For instance, the dripping water in the caves is a direct reverence to the waterfalls above, and as we the see the mountains in the background, the foliage in the foreground reminds use where we are. Most impressively, this is a game that was released at the SNES's launch, and yet it sits heads and shoulders above latter releases. It even made use of the famous Mode 7 chip, but in my opinion, that stage was actually the least interesting stage in the game in all aspects.

With both music and graphics, the game immerses the player well in the game's world. Especially the music, which takes hold of the player and adds a much appreciated 3rd dimension to the game.

Music: +6
Graphical Design: +3

In Conclusion:

Super Castelvania IV is one of the best games in the SNES. It holds really well for its age, and through both gameplay and presentation, it delivers the old Castelvania experience in spades. Some might complain about its short length compared to today's standards, but with a game like this one, which is not that short in SNES standards, replaybility is key.

This is a game that takes hold of you, and you want to beat it again. In my mind, the best Simon Belmont is one who goes through the stages without missing a beat. Both the gameplay and music deserve the effort to excel like that, and through their hypnotic touch, many players would end up doing just that.

Final: 48/50

"Tips"
1- Spikes are one hit kills.
2- If it looks like a trap, it probably is.
3- After striking with whip, hold it limp and wiggle the it around with the D-Pad to guard against projectiles.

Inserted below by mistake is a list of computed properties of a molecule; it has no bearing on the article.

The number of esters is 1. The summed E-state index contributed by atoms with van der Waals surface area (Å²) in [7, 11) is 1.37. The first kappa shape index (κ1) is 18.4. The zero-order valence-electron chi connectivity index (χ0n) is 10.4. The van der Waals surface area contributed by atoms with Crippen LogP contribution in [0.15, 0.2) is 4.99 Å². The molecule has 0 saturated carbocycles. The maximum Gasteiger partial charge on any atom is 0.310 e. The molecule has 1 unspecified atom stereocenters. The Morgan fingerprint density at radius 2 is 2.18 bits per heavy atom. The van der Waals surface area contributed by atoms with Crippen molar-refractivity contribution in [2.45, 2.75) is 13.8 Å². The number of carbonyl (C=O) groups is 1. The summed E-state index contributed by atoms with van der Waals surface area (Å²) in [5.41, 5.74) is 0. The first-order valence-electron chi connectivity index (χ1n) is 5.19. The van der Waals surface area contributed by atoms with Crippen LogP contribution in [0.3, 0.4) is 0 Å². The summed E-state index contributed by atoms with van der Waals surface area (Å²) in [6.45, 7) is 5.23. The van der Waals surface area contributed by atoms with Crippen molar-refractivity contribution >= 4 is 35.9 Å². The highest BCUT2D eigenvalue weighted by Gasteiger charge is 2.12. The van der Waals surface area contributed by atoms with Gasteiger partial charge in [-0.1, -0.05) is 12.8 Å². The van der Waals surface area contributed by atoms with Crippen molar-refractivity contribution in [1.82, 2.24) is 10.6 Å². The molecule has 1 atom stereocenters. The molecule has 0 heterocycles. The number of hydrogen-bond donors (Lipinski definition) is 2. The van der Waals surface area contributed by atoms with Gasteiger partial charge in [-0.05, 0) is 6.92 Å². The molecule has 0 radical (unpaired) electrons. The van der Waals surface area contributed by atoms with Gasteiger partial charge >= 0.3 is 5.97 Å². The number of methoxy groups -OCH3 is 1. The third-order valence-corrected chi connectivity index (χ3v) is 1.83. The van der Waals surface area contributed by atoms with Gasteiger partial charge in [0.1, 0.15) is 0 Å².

4- Do not flail the whip like an idiot (unless your are guarding against projectiles).
5- Stopwatch does not work on bosses.
6- Spend some time in learning the distance of your whip.

"Next Game"

I can't believe such a great game missed the top 20. However, it gives us extra hope that all these games are gems. In fact, I know many of them are such gems. Which is why I am actually not going to review them since I already played them.

However, I can confirm that "Super Mario All-Stars","F-Zero", "DKC 2", "FFIV", "Mega Man X", "Super Mario Kart", "Super Mario World", "FFVI", "Super Metroid", and "Chrono Trigger" are all deserving of their top 20 spots. In fact, I played most of them several times which is why I am not going to play them again for review purposes.

The Next game I am going to review is the cult classic "ActRaiser" which sits @ #19 in IGN's list. We are in the top 20 now, so I expect this to be great.

Stay Tuned
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Post by Lord Spencer on Thu Feb 19, 2015 5:20 am

#19

Game: ActRaiser.
Year: 1991.
Genre: Action Platformer/God Game.
Publisher: Enix.
Developer: Quintet.

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First things first, I am changing my rating system to better rate different genres according to their own rules. It will still be from 50 quality points, but every title will start from 25 and earn/lose points according to criteria important to the titles and genres themselves.